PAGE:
ATHENS – Prime Minister Kyriakos Mitsotakis’ luring of more foreign investors an tourism have boosted Greece’s economy enough to be rated just one rung below investment grade but faces obstacles, including coming elections.
Scope ratings agency has Greece as BB+ and said the economic outlook is generally positive but cautioned that it depends on maintaining momentum during the waning COVID-19 pandemic, said FX Empire.
The economy grew 5.6 percent in 2022 as tourism roared back and the agency forecast medium-run growth of about 1 percent but problems remaining in a rigid labor market, bad loans hindering banks – who sold off much of them – and political uncertainty as Mitsotakis faces the major opposition SYRIZA again.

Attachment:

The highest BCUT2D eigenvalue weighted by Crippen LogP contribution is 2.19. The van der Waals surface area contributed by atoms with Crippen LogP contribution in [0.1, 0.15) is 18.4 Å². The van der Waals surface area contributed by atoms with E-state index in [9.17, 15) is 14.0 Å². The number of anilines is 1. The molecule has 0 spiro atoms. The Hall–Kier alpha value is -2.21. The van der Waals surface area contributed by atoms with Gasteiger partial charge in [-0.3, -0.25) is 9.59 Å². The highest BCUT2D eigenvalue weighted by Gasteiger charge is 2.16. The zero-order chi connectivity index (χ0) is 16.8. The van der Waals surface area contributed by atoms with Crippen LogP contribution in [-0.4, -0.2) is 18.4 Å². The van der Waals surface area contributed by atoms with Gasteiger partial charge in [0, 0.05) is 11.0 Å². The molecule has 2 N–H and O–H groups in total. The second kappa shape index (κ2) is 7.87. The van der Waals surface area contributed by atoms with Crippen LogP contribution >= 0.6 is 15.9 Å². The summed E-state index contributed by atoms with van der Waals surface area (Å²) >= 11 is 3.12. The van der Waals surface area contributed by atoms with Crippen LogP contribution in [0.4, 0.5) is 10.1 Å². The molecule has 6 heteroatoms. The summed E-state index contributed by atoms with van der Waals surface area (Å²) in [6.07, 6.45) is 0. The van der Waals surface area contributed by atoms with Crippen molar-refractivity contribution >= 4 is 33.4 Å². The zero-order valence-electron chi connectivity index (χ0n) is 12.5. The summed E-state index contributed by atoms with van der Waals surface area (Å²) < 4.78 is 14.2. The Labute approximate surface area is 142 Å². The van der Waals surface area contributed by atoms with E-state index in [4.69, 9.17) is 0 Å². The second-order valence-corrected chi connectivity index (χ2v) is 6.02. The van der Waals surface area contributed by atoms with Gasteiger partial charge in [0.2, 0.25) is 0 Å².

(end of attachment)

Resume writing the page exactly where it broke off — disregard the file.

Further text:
Scope said that growth will slow to 1.3 percent in 2023 and then to percent in 2024 and average 1.4 percent through 2027 but doesn’t expect a recession and noted that Greece has outperformed the European Union average.
Another positive factor is falling debt as payments continue on 326 billion euros ($344.26 billion) in three international bailouts that ran from 2010-18 and will take decades to finally pay off.
The debt-to-Gross Domestic Product (GDP) has fallen from 171 percent in 2022 to 166.5 percent in 2023 and estimated at 150.5 percent by 2027 after hitting a high of 206.3 percent in 2020 and considered unsustainable.
“High inflation contributes to reduced debt ratios but inflation might also prove a primary obstacle to Greece’s path to investment grade if borrowing rates were to rise again,” the ratings agency said.